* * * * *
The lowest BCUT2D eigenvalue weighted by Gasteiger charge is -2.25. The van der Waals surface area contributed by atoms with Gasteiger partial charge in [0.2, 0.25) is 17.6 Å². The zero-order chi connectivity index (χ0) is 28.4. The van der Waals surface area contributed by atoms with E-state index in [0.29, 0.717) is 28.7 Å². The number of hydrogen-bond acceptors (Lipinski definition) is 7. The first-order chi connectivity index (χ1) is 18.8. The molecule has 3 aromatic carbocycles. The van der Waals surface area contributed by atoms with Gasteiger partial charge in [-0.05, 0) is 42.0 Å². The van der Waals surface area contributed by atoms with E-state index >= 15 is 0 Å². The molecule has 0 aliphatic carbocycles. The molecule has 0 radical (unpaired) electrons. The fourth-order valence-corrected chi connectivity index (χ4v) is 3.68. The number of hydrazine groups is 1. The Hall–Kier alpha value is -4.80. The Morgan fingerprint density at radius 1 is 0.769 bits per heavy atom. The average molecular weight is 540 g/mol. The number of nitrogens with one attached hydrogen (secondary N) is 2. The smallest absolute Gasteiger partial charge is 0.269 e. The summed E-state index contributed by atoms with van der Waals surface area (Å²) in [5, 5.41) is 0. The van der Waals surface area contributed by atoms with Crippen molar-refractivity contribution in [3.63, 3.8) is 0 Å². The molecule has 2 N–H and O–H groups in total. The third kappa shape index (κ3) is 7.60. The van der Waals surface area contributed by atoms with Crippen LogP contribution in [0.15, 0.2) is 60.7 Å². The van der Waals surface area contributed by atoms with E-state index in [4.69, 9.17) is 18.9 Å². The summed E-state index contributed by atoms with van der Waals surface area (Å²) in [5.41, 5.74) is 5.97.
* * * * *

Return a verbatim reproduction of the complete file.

The lowest BCUT2D eigenvalue weighted by Gasteiger charge is -2.25. The van der Waals surface area contributed by atoms with Gasteiger partial charge in [0.2, 0.25) is 17.6 Å². The zero-order chi connectivity index (χ0) is 28.4. The van der Waals surface area contributed by atoms with E-state index in [0.29, 0.717) is 28.7 Å². The number of hydrogen-bond acceptors (Lipinski definition) is 7. The first-order chi connectivity index (χ1) is 18.8. The molecule has 3 aromatic carbocycles. The van der Waals surface area contributed by atoms with Gasteiger partial charge in [-0.05, 0) is 42.0 Å². The van der Waals surface area contributed by atoms with E-state index >= 15 is 0 Å². The molecule has 0 aliphatic carbocycles. The molecule has 0 radical (unpaired) electrons. The fourth-order valence-corrected chi connectivity index (χ4v) is 3.68. The number of hydrazine groups is 1. The Hall–Kier alpha value is -4.80. The Morgan fingerprint density at radius 1 is 0.769 bits per heavy atom. The average molecular weight is 540 g/mol. The number of nitrogens with one attached hydrogen (secondary N) is 2. The smallest absolute Gasteiger partial charge is 0.269 e. The summed E-state index contributed by atoms with van der Waals surface area (Å²) in [5, 5.41) is 0. The van der Waals surface area contributed by atoms with Crippen molar-refractivity contribution in [3.63, 3.8) is 0 Å². The molecule has 2 N–H and O–H groups in total. The third kappa shape index (κ3) is 7.60. The van der Waals surface area contributed by atoms with Crippen LogP contribution in [0.15, 0.2) is 60.7 Å². The van der Waals surface area contributed by atoms with E-state index in [4.69, 9.17) is 18.9 Å². The summed E-state index contributed by atoms with van der Waals surface area (Å²) in [5.41, 5.74) is 5.97.